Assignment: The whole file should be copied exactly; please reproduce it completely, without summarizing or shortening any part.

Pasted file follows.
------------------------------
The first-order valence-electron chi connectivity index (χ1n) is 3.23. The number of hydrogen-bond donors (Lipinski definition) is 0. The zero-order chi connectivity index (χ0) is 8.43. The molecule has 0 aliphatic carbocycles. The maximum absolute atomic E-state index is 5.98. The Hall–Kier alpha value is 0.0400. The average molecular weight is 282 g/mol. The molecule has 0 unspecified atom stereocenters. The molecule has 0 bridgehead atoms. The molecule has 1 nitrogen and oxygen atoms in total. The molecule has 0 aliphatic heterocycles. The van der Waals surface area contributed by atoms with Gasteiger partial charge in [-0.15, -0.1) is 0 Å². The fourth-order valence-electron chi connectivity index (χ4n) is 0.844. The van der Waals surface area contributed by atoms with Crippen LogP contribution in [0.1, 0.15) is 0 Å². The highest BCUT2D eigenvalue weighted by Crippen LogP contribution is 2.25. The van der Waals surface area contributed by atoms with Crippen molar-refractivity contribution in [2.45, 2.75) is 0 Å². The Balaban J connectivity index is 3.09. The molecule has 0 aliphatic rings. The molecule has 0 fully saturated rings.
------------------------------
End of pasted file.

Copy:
The first-order valence-electron chi connectivity index (χ1n) is 3.23. The number of hydrogen-bond donors (Lipinski definition) is 0. The zero-order chi connectivity index (χ0) is 8.43. The molecule has 0 aliphatic carbocycles. The maximum absolute atomic E-state index is 5.98. The Hall–Kier alpha value is 0.0400. The average molecular weight is 282 g/mol. The molecule has 0 unspecified atom stereocenters. The molecule has 0 bridgehead atoms. The molecule has 1 nitrogen and oxygen atoms in total. The molecule has 0 aliphatic heterocycles. The van der Waals surface area contributed by atoms with Gasteiger partial charge in [-0.15, -0.1) is 0 Å². The fourth-order valence-electron chi connectivity index (χ4n) is 0.844. The van der Waals surface area contributed by atoms with Crippen LogP contribution in [0.1, 0.15) is 0 Å². The highest BCUT2D eigenvalue weighted by Crippen LogP contribution is 2.25. The van der Waals surface area contributed by atoms with Crippen molar-refractivity contribution in [2.45, 2.75) is 0 Å². The Balaban J connectivity index is 3.09. The molecule has 0 aliphatic rings. The molecule has 0 fully saturated rings.